understanding of the security posture of software.
Standards for Software Quality Assurance
Quality is defined as fitness for use according to certain requirements. This can
be different from security, yet there is tremendous overlap in the practical
implementation and methodologies employed. In this regard, lessons can be
learned from international quality assurance standards, for although they may
be more expansive in goals than just security, they can make sense there as well.
ISO 9216
The International Standard ISO/IEC 9216 provides guidance for establishing
quality in software products. With respect to testing, this standard focuses on a
quality model built around functionality, reliability, and usability. Additional
issues of efficiency, maintainability, and portability are included in the quality
model of the standard. With respect to security and testing, it is important to
remember the differences between quality and security. Quality is defined as
fitness for use, or conformance to requirements. Security is less cleanly defined,
but can be defined by requirements. One issue addressed by the standard is the
human side of quality, where requirements can shift over time, or be less clear
than needed for proper addressing by the development team. These are common
issues in all projects, and the standard works to ensure a common understanding
of the goals and objectives of the projects as described by requirements. This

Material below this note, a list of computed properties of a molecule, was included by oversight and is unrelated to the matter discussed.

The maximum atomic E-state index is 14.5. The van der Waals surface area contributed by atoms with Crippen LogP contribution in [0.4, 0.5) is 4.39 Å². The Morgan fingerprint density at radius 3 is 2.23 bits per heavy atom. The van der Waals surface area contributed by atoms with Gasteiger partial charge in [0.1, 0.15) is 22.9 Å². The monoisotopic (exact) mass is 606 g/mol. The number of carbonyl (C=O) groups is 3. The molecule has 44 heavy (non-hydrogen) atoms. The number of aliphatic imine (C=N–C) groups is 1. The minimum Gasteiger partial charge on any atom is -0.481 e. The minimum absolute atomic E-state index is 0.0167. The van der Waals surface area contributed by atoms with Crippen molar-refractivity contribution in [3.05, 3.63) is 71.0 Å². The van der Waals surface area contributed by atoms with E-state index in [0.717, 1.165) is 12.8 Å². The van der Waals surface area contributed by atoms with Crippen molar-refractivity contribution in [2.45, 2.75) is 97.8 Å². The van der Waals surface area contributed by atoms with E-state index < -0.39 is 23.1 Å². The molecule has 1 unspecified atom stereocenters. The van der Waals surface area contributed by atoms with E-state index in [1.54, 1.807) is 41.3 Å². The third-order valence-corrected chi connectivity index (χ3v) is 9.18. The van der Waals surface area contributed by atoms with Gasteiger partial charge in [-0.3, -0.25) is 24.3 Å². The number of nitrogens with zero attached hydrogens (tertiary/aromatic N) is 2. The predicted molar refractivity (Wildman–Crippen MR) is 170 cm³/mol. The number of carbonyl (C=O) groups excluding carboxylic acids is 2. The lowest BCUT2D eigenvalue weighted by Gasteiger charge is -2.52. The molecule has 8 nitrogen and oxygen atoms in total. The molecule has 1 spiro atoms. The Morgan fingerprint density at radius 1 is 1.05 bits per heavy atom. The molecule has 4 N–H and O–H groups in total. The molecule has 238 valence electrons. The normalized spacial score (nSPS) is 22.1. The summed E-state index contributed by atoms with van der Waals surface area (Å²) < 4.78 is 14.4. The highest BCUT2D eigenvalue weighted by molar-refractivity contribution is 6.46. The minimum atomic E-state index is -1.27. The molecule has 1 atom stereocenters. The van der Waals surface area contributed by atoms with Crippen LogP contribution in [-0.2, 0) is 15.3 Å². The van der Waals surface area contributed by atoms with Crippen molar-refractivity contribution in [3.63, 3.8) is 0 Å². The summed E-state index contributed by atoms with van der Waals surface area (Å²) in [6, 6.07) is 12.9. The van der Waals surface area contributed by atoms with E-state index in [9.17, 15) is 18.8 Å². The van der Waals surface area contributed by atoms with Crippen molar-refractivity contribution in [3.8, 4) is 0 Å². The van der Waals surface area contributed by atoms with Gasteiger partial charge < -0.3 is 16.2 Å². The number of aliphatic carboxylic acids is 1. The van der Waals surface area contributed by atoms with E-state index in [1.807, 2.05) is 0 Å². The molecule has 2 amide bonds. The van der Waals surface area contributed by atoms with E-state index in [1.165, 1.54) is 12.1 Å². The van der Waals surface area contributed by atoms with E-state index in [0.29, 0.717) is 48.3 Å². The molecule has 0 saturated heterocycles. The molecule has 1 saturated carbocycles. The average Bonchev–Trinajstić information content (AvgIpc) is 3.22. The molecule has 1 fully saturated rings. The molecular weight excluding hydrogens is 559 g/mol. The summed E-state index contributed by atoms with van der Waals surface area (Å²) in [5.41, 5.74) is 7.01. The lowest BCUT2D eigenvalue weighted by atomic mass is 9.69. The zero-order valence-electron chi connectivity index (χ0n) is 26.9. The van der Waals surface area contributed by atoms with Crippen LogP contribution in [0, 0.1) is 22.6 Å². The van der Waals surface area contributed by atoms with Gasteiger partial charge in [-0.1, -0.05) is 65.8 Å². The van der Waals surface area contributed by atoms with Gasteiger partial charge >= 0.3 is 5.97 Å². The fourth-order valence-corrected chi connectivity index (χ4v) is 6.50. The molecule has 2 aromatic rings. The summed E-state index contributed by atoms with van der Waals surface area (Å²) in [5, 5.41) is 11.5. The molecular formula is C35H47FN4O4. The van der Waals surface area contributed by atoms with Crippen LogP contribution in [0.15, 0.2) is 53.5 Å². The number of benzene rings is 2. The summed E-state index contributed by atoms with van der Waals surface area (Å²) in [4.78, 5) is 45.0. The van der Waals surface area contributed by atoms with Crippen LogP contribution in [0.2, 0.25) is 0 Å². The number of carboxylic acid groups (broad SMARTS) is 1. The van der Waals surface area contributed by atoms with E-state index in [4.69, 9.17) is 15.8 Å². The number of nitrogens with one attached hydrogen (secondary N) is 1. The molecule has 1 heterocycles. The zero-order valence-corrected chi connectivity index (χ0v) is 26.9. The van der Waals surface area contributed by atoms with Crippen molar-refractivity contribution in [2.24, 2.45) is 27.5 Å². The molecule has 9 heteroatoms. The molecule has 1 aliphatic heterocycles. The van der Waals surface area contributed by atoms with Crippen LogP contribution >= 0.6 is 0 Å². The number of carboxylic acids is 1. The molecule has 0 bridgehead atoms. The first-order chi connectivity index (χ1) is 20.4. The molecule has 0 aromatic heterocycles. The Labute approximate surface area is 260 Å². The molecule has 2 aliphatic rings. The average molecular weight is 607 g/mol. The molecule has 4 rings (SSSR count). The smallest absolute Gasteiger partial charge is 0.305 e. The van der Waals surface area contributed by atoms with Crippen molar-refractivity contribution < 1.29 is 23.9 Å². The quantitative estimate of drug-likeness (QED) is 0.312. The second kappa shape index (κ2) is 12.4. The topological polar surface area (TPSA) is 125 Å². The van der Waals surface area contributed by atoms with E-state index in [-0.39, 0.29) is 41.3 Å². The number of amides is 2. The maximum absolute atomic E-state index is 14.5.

information is equally applicable to security concerns and requirements.
SSE-CMM
The Systems Security Engineering Capability Maturity Model (SSE-CMM) is also
known as ISO/IEC 21827, and is an international standard for the secure
engineering of systems. The SSE-CMM addresses security engineering activities
that span the entire trusted product or secure system lifecycle, including concept
definition, requirements analysis, design, development, integration, installation,
operations, maintenance, and decommissioning. The SSE-CMM is designed to be
employed as a tool to evaluate security engineering practices and assist in the
definition of improvements to them. The SSE-CMM is organized into processes
and corresponding maturity levels. There are 11 processes that define what needs
to be accomplished by security engineering. The maturity level is a standard
CMM metric representing how well each process achieves a set of goals. As a
model, the SSE-CMM has become a de facto standard for evaluating security
engineering capability in an organization.
OSSTMM
The Open Source Security Testing Methodology Manual (OSSTMM) is a peer-
reviewed system describing security testing. OSSTMM provides a scientific
methodology for assessing operational security built upon analytical metrics. It is